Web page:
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Editorial by Cecil Victor. Dec. 7. 2015. Foreign Policy


Editorial. Cecil Victor. VII. XII. XV 





Cecil Victor-fnbworld By Cecil Victor



Even as Prime Minister Narendra Modi is chalking up impressive attendance at his rallies in US and Britain there are signs that in the immediate Indian periphery his foreign policy is coming apart at the seams. We are losing millennia-old influence in neighbouring Nepal and the consequences can be terrible. A Hindu-majority nation that the BJP parivar presumed should be a natural ally has been pushed into the eager arms of the Chinese.


The imposition of what is perceived to be a State-sponsored blockade of essential commodities and petroleum products at the India-Nepal border has riled the Nepali political classes. Indian explanations that it was the agitating Madhesi population that inhabits the Tarai region of Nepal that has prevented the transit of fuel across the border has not found credence in Kathmandu. Nepal has signed an agreement with Beijing for the supply of petroleum products through the Tibet Autonomous Region where China has laid oil and gas pipelines as part of its military infrastructure to sustain its troops along the Line of Actual Control in the Himalayas.


China has long been lobbying in Nepal for permission to recruit the redoubtable Gorkhas into the People’s Liberation Army but Kathmandu has hitherto preferred to abide by the tripartite agreement with Britain and India that the Gorkhas could only be recruited into the armies of these two countries. The announcement that the PLA is to be downsized by the demobilization of several lakh Chinese soldiers does not preclude the possibility of a special Gorkha regiment to be used as a political showcase for geopolitical purposes. Under Nepali Maoist leader Prachanda’s tutelage there was an attempt to stop recruitment of Gorkhas into the Indian Army—a move that could cause widespread geostrategic and social disruption.


Any nation perceived to be applying blockade to a landlocked neighbour would attract international opprobrium. Successive BJP-led governments in India have used this tactic even against the militancy in Kashmir. Most recently it happened immediately after Pakistani terrorists attacked Udhampur and Gurdaspur and communal tensions flared in the Jammu region over the burning of a truck driven by a member of a particular community. Goods and traffic bound for the Valley were stopped. Something similar happened when there were agitations over attempts to extend the limits of the Amarnath yatra zone. The BJP blocked the Jammu-Srinagar highway, an act widely described as an ‘economic blockade’. Having created a coalition government with the PDP the BJP should now  realize that such blockades do not foster the winning of hearts and minds in an insurgency-affected region.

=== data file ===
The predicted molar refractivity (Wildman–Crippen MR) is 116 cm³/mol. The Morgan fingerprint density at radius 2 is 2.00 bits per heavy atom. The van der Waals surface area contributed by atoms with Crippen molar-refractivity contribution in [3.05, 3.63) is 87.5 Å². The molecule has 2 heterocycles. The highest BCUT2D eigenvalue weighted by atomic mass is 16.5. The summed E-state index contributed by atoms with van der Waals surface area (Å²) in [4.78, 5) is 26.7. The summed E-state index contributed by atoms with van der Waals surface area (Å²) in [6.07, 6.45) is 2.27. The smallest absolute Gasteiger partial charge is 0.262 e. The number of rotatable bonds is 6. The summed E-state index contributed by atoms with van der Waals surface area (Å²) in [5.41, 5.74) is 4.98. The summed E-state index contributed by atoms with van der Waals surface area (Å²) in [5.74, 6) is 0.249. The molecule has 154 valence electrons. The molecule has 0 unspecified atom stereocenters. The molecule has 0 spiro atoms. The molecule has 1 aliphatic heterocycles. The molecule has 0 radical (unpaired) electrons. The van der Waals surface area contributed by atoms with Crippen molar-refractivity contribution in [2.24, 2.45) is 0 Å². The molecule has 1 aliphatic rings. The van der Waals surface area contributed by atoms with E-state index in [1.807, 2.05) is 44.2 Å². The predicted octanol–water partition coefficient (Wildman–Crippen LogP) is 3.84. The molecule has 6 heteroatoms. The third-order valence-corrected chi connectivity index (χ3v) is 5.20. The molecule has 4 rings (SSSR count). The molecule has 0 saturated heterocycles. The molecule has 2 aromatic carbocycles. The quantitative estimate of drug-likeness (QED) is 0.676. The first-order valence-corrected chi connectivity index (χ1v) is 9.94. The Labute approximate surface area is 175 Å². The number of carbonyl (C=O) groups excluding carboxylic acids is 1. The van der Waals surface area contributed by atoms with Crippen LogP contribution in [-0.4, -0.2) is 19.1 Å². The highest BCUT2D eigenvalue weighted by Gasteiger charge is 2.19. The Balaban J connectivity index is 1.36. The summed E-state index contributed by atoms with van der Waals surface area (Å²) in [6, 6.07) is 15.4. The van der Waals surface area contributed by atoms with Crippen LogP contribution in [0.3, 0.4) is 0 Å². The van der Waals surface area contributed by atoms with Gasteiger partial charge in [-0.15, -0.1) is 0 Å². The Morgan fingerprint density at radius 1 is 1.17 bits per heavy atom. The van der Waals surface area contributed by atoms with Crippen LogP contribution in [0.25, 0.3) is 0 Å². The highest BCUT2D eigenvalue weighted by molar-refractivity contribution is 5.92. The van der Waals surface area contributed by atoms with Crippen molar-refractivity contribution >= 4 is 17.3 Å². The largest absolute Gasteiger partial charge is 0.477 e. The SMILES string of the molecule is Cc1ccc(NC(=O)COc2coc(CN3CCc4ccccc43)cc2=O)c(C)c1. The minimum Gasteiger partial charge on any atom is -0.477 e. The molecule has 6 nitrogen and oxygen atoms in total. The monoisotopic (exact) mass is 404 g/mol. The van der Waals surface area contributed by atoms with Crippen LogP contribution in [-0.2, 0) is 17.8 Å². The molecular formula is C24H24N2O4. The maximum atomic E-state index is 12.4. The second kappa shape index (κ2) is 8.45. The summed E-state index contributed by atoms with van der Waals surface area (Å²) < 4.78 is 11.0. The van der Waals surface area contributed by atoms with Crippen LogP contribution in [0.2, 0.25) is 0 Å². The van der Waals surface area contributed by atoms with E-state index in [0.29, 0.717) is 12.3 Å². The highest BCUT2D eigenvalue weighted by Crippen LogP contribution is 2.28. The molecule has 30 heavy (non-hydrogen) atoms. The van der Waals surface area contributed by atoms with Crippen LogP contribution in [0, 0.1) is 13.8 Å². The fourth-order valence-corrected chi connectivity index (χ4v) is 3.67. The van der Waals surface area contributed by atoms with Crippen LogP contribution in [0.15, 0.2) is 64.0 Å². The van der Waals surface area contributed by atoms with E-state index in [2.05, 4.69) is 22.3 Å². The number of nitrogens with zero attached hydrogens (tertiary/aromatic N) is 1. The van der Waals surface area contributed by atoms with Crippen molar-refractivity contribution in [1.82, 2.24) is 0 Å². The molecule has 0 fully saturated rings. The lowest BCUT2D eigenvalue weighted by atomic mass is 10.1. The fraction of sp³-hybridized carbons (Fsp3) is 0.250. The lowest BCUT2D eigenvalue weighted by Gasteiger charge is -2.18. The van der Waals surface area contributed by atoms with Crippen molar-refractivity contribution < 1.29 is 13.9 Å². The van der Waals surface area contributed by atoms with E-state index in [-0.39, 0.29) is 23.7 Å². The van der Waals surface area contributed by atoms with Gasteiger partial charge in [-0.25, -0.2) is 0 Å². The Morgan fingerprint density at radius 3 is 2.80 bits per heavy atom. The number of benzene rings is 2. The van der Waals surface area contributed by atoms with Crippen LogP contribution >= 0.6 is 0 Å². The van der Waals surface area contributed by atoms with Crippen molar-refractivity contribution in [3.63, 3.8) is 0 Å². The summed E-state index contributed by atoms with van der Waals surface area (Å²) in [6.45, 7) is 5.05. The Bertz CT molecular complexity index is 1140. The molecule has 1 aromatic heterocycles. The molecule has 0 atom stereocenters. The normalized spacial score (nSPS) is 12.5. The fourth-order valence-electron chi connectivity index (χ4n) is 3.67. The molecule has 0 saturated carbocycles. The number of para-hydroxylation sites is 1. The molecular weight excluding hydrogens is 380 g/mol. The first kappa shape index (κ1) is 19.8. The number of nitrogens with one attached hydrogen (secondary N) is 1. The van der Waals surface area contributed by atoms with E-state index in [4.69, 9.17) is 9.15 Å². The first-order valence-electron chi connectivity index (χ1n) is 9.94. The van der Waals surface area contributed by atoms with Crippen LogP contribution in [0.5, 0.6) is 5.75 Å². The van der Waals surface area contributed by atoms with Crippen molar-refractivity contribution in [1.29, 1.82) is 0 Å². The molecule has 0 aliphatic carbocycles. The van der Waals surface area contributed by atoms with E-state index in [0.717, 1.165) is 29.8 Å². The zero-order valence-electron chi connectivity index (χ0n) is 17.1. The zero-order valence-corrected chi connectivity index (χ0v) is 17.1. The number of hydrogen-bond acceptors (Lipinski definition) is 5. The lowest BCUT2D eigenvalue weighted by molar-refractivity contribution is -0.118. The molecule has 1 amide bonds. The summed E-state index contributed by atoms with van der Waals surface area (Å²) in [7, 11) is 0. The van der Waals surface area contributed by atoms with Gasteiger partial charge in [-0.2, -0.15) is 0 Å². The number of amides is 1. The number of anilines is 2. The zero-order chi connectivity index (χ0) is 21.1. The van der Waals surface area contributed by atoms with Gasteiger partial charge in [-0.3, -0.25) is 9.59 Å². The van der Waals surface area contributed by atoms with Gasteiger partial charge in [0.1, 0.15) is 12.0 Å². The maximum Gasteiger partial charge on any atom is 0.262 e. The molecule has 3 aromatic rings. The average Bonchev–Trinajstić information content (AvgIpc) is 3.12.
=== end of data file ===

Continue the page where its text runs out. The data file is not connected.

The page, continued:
Also, far from being able to stop the terrorists at the Line of Control itself the Indian security forces have not been able to stop Pakistani terrorists as they make deeper penetrations in the hinterland both through the LoC as well as the international border. What is happening on the ground is a buildup of homegrown militants (Eleven of them posed for a selfie with their weapons and uploaded it on the Internet) and increasing Pakistan Army pressure on the Line of Control. In its first avatar the BJP had promised that intrusions would be stopped at the LoC. If a linkup between the Pakistan Army and the homegrown terrorists happens then India will be confronted with another full-blown war.


At the opposite point in the compass off the southern coast of peninsular India the Sri Lankan Navy did what it has been doing with gay abandon for many years – arresting Indian fisherfolk for alleged intrusion into Sri Lankan waters. This happened even before the sweat raised by the Joint India-Sri Lanka military exercise code-named “Mitra Shakti-2015 had dried. The avowed intention of the 14-day exercise was to inculcate an understanding of transnational terrorism. (It needs to be recalled that Sri Lanka is one of the few countries of the world that have managed to crush a deeply entrenched insurgency by the Liberation Tigers of Tamil Eelam by purely military means.) The other aspects of the joint exercise were to create “jointmanship and conduct joint tactical operations controlled by a Joint Command Post”. This was in the context of land warfare.


Given the manner in which Tamil Nadu fishermen are regularly stuffed into Sri Lanka jails and made pawns of inter-nation jiggery-pokery over their eventual release would it not be more appropriate that the eventuality does not happen at all? A Joint Command Post operating along the maritime boundary will ensure that Indian fishermen remain within Indian jurisdiction and not enter Sri Lankan waters and vice versa. A demarcated maritime boundary can be marked with buoys to ensure that transgressions do not occur leading to arrests and incarceration and bad blood between Tamil Nadu and Sri Lanka. This is a real and present danger and needs to be tackled with the same jointmanship as landbased counter-insurgency and counter-terror operations.


As many as 650 fishermen are languishing in jails in Sri Lanka, Pakistan and Bangladesh and their trawlers have been seized.


Good diplomacy would have ensured that such irritants do not impinge upon international relations. If joint operations can be held on land why not on the seas? 


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